At Computerworld NZ Stuart Corner writes about Spark’s investor update held last week. He quotes Spark NZ managing director Simon Moutter:

Customers want wireless everywhere and fixed broadband is nothing more than backhaul to a wireless hub (wi-fi) in most consumer and SME situations.

Moutter went on to say Spark plans to be “mostly ex-copper” by 2020. It will have 4G and 5G wireless coverage along with fibre broadband in urban areas.

Moutter is spot-on. Most consumers and businesses use their fixed-line broadband accounts as backhaul to a private wi-fi network. And yes, we’ll all be “mostly ex-copper” by 2020. Mobile phones aren’t going anywhere in a hurry. We’ll almost certainly be downloading more data on the move three years from now.

Beyond backhaul

Yet there’s more to fixed line broadband than backhaul. Savvy consumers also have a fixed line between the largest screen in their house and the point where broadband enters the building. That’s because a wi-fi router acts as bottleneck.

While a good wi-fi router may have the bandwidth to meet today’s high-definition video demands, it’s best not to take a chance on these matters. You don’t want a test match disrupted because someone is downloading a new XBox game.

Describing fixed broadband as backhaul appears to downplay its importance. Which is odd for something that has been one of  Spark’s most important lines of business for 20 years. Spark still has around half a million fixed-line customers. That’s not far short of half of all broadband connections in a nation of 4.5 million people.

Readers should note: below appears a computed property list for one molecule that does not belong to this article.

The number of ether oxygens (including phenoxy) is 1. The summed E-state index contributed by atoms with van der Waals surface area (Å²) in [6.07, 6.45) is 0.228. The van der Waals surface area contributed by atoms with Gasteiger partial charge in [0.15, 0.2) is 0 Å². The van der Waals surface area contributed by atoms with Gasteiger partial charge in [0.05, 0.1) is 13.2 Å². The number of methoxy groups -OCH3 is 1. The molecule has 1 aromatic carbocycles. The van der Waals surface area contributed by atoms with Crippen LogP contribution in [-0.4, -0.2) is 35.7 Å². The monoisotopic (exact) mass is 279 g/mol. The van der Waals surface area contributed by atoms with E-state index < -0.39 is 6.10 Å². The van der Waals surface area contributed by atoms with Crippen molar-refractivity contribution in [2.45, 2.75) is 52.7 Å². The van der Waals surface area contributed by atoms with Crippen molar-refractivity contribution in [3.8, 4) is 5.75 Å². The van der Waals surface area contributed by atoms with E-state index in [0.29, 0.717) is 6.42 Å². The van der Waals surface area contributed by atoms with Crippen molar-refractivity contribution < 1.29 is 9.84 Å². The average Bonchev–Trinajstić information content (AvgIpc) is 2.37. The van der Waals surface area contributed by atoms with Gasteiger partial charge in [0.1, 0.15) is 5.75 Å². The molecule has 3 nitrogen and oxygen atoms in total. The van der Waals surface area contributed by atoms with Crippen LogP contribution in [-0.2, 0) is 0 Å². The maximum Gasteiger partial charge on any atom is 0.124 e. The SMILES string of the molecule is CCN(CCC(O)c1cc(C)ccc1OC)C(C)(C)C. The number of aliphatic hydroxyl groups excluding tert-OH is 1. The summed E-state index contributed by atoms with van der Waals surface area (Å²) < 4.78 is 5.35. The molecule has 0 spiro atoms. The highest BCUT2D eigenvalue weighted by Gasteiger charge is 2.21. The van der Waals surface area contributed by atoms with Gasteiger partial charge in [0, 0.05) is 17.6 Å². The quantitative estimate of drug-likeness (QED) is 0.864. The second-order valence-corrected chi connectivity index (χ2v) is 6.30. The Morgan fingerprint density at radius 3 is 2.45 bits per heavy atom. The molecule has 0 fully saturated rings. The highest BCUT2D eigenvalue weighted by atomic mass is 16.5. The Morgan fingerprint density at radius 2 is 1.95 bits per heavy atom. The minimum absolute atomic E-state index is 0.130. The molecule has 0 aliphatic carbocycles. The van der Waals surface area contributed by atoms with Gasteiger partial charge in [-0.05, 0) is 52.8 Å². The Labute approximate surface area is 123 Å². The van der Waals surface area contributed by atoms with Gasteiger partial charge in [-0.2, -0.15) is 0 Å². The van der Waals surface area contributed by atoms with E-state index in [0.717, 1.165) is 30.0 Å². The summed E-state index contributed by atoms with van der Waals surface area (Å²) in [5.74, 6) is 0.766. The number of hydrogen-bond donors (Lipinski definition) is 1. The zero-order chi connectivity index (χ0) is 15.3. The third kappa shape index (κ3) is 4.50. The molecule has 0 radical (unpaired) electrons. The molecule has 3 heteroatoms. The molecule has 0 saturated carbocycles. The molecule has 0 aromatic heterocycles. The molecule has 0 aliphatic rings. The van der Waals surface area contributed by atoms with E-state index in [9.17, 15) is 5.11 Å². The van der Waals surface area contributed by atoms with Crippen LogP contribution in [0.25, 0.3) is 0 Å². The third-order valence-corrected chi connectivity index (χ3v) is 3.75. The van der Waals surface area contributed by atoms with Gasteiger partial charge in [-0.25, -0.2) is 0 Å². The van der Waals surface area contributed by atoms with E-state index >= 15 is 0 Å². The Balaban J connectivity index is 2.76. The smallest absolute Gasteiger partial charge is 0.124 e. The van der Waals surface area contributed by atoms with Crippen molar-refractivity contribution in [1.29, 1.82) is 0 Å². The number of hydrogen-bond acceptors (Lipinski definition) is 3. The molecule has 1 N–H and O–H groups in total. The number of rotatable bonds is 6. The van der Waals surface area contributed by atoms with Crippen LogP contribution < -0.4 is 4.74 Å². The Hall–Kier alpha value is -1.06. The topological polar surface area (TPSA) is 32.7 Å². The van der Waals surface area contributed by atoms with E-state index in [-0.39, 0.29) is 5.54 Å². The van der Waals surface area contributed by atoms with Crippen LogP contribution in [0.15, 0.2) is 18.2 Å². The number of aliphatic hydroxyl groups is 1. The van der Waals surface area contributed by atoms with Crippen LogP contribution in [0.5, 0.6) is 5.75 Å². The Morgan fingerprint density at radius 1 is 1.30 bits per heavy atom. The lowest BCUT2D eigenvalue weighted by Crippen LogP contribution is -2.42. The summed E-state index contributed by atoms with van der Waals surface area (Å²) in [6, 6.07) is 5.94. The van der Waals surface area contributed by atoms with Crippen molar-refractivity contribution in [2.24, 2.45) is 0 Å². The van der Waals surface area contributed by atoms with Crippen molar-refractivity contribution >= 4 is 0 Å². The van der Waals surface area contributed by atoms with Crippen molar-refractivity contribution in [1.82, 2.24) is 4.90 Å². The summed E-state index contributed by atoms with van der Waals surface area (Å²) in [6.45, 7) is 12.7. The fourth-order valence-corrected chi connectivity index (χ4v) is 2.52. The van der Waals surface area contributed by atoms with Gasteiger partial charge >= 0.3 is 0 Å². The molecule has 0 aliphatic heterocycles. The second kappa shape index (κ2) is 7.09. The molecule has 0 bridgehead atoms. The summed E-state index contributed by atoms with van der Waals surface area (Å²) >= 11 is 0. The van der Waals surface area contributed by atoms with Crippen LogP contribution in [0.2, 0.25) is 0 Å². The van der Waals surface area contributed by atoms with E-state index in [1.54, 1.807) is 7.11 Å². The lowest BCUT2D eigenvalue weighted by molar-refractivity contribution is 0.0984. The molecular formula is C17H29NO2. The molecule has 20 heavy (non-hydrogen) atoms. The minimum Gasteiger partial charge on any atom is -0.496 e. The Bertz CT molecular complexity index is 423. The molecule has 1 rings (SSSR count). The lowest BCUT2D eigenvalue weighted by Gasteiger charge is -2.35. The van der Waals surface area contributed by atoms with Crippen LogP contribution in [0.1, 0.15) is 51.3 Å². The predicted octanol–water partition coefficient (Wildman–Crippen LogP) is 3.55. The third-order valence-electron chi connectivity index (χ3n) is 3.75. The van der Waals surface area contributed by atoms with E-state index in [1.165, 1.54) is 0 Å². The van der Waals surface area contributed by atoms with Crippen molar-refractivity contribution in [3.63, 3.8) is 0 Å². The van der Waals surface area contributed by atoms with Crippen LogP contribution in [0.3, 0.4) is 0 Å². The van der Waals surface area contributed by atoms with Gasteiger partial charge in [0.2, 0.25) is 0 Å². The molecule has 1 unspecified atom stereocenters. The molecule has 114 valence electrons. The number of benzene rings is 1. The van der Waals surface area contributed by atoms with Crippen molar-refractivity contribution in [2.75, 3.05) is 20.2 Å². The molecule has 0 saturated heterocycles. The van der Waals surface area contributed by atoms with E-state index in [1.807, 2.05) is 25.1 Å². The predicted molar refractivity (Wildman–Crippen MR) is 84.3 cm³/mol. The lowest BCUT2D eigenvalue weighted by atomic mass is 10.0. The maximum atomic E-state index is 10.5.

Fixed wireless

It’s no secret that Spark would like to maximise the number of customers it can move from copper broadband connections to fixed-wireless broadband service. This not only gives Spark a high profit margin, it also gives the company to regain some of the vertical integration ground it lost when it separated then demerged from what is now Chorus.

Moving low-use customers to fixed wireless makes perfect sense so long as they have enough bandwidth to meet their needs.

The economics of New Zealand’s open access fibre network makes it easy for newcomers and smaller telcos with little legacy baggage to chip away at Spark’s dominant market share. At the same time, they put price pressure on Spark which inherited a less competitive cost structure.

Yet even if 5G delivers on its promise and fuels a faster fixed wireless alternative, Spark looks set to remain New Zealand’s largest fixed-line broadband service provider for a long time yet to come. Unless Spark decides to sell its fixed-line broadband operation, that backhaul product is going to be an important source of Spark’s revenue for the foreseeable future.

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